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The Forest Region

( Originally Published Early 1900's )



WHEN British and French and Dutch colonized North America in the seventeenth century, the region which they entered was a continuous forest extending northward to the tree line of Labrador and Hudson's Bay west, southward to the foot-hills of the mountains and the shores of the Gulf, and westward to about the longitude of the Mississippi River. This vast region was inhabited by numerous tribes of a race new to white men. The Norse, during their brief stay in Vin-land, on the northern borders of the forest lands, had heard, through the Skraelings, of men who wore fringed garments, carried long spears, and whooped loudly; but they had not seen those people, whom it had remained for Columbus first to encounter. These men — "Indians" Columbus had called them — were, in respect to polity, organized into small tribal groups; but these groups, usually following relationship in speech and natural proximity, were, in turn, loosely bound together in " confederacies" or "nations." Even beyond these limits affinity of speech delimited certain major groups, or linguistic stocks, normally representing consanguineous races; and, indeed, the whole forest region, from the realm of the Eskimo in the north to the alluvial and coastal lands bordering on the Gulf, was dominated by two great linguistic stocks, the Algonquian and the Iroquoian, whose tribes were the first aborigines encountered by the white colonists.

The Algonquians, when the whites appeared, were by far the more numerous and wide-spread of the two peoples.

Their tribes included, along the Atlantic coast, the Micmac of New Brunswick and Nova Scotia, the Abnaki, Pennacook, Massachuset, Nauset, Narraganset, Pequot, etc., of New England, the Mahican and Montauk of New York, the Delaware of New Jersey, and the Nanticoke and Powhatan of Virginia and North Carolina. North of the St. Lawrence were the Montagnais and Algonquin tribes, while westward were the Chippewa and Cree, mainly between the Great Lakes and Hudson's Bay. The Potawatomi, Menominee, Sauk and Fox, Miami, Illinois, and Shawnee occupied territory extending from the western lakes southward to Tennessee and westward to the Mississippi. On the Great Plains the Arapaho and Cheyenne and in the Rocky Mountains the Siksika, or Blackfeet, were remote representatives of this vast family of tribes. In contrast, the Iroquoian peoples were compact and little divided. The two centres of their power were the region about Lakes Erie and Ontario and the upper St. Lawrence, southward through central New York and Pennsylvania, and the mountainous region of the Carolina and Virginia colonies. Of the northern tribes the Five Nations, or Iroquois Confederacy, of New York, and the Canadian Huron, with whom they were perpetually at war, were the most important; of the southern, the Tuscarora and Cherokee. In all the wide territory occupied by these two great stocks the only considerable intrusion was that of the Catawba, an offshoot of the famed Siouan stock of the Plains, which had established itself between the Iroquoian Cherokee and the Algonquian Powhatan.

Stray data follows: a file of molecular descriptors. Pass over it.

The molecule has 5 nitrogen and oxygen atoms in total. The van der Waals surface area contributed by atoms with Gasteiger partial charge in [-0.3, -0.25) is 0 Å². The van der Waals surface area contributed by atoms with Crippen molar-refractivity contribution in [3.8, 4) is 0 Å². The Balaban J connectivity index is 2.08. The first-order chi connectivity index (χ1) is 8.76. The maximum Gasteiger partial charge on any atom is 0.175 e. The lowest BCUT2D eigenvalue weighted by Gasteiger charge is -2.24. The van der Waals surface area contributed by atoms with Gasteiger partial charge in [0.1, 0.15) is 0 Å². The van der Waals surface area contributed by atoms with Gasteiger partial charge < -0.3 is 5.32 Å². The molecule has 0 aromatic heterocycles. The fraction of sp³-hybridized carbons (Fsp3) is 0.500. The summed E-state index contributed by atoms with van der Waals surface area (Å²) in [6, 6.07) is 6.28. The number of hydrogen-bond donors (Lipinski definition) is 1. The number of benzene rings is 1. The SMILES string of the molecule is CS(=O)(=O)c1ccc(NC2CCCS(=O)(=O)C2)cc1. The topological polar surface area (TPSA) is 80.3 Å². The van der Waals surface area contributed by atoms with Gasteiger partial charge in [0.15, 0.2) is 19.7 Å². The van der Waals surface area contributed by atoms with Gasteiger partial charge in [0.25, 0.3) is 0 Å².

As the territories of the forest tribes were similar — heavily wooded, whether on mountain or plain, copiously watered, abounding in game and natural fruits — so were their modes of life and thought cast to the same pattern. Every man was a hunter; but, except in the Canadian north, agriculture was practised by the women, with maize for the principal crop, and the villages were accordingly permanent. Industries were of the Stone Age, though not without art, especially where the ceremonial of life was concerned. The tribes were organized for war as for peace, and indeed, if hunting was the vocation, war was the avocation of every Indian man: warlike prowess was his crowning glory, and stoical fortitude under the most terrible of tortures his supreme virtue; the cruelty of the North American Indian — and few peoples have been more consciously cruel—can be properly understood only as the reflection of his intense esteem for personal courage, to the proof of which his whole life was subjected. For the rest, a love of ritual song and dance, of oratory and the counsel of elders, a fine courtesy, a subtle code of honour, an impeccable pride, were all traits which the Forest Tribes had developed to the full, and which gave to the Indian that aloofness of mien and austerity of character which were the white man's first and most vivid impression of him. In the possession of these traits, as in their mode of life and the ideas to which it gave birth, the forest Indians were as one people; the Algonquians were perhaps the more poetical, the more given to song and prophecy, the Iroquoians the more politic and the better tacticians; but their differences were slight in contrast to an essential unity of character which was to form, during the first two centuries of the white men's contact with the new-found race, the European's indelible impression of the Red Man.



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